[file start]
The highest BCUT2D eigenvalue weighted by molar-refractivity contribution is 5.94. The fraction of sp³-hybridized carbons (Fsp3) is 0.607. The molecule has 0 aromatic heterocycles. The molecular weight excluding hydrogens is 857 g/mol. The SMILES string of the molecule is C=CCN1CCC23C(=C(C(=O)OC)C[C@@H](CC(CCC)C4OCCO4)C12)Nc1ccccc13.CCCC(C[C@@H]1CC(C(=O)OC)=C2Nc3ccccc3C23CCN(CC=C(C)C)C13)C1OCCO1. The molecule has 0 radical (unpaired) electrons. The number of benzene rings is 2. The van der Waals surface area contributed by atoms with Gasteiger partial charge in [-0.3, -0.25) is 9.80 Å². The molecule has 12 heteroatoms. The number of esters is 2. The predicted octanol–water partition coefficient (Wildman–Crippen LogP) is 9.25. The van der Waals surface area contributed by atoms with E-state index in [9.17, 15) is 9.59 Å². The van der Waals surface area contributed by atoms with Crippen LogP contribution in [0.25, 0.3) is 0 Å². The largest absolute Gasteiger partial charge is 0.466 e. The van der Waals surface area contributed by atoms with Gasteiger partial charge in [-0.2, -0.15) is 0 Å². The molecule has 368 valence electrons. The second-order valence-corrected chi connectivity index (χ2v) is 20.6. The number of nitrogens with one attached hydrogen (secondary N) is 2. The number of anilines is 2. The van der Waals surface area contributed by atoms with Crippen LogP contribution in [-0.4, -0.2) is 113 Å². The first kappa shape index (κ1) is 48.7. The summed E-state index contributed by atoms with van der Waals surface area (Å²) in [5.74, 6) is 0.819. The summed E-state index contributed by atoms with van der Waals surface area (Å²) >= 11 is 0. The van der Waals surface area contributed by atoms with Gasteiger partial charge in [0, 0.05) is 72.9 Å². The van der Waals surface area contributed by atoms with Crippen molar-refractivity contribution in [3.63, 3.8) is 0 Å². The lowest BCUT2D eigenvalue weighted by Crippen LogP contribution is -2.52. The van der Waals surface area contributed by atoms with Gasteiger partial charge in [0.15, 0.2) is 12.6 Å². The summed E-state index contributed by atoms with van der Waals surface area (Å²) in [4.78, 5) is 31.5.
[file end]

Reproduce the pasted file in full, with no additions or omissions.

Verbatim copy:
The highest BCUT2D eigenvalue weighted by molar-refractivity contribution is 5.94. The fraction of sp³-hybridized carbons (Fsp3) is 0.607. The molecule has 0 aromatic heterocycles. The molecular weight excluding hydrogens is 857 g/mol. The SMILES string of the molecule is C=CCN1CCC23C(=C(C(=O)OC)C[C@@H](CC(CCC)C4OCCO4)C12)Nc1ccccc13.CCCC(C[C@@H]1CC(C(=O)OC)=C2Nc3ccccc3C23CCN(CC=C(C)C)C13)C1OCCO1. The molecule has 0 radical (unpaired) electrons. The number of benzene rings is 2. The van der Waals surface area contributed by atoms with Gasteiger partial charge in [-0.3, -0.25) is 9.80 Å². The molecule has 12 heteroatoms. The number of esters is 2. The predicted octanol–water partition coefficient (Wildman–Crippen LogP) is 9.25. The van der Waals surface area contributed by atoms with E-state index in [9.17, 15) is 9.59 Å². The van der Waals surface area contributed by atoms with Crippen LogP contribution in [0.25, 0.3) is 0 Å². The largest absolute Gasteiger partial charge is 0.466 e. The van der Waals surface area contributed by atoms with Gasteiger partial charge in [-0.2, -0.15) is 0 Å². The molecule has 368 valence electrons. The second-order valence-corrected chi connectivity index (χ2v) is 20.6. The number of nitrogens with one attached hydrogen (secondary N) is 2. The number of anilines is 2. The van der Waals surface area contributed by atoms with Crippen LogP contribution in [-0.4, -0.2) is 113 Å². The first kappa shape index (κ1) is 48.7. The summed E-state index contributed by atoms with van der Waals surface area (Å²) in [5.74, 6) is 0.819. The summed E-state index contributed by atoms with van der Waals surface area (Å²) >= 11 is 0. The van der Waals surface area contributed by atoms with Gasteiger partial charge in [0, 0.05) is 72.9 Å². The van der Waals surface area contributed by atoms with Crippen molar-refractivity contribution in [3.63, 3.8) is 0 Å². The lowest BCUT2D eigenvalue weighted by Crippen LogP contribution is -2.52. The van der Waals surface area contributed by atoms with Gasteiger partial charge in [0.15, 0.2) is 12.6 Å². The summed E-state index contributed by atoms with van der Waals surface area (Å²) in [4.78, 5) is 31.5.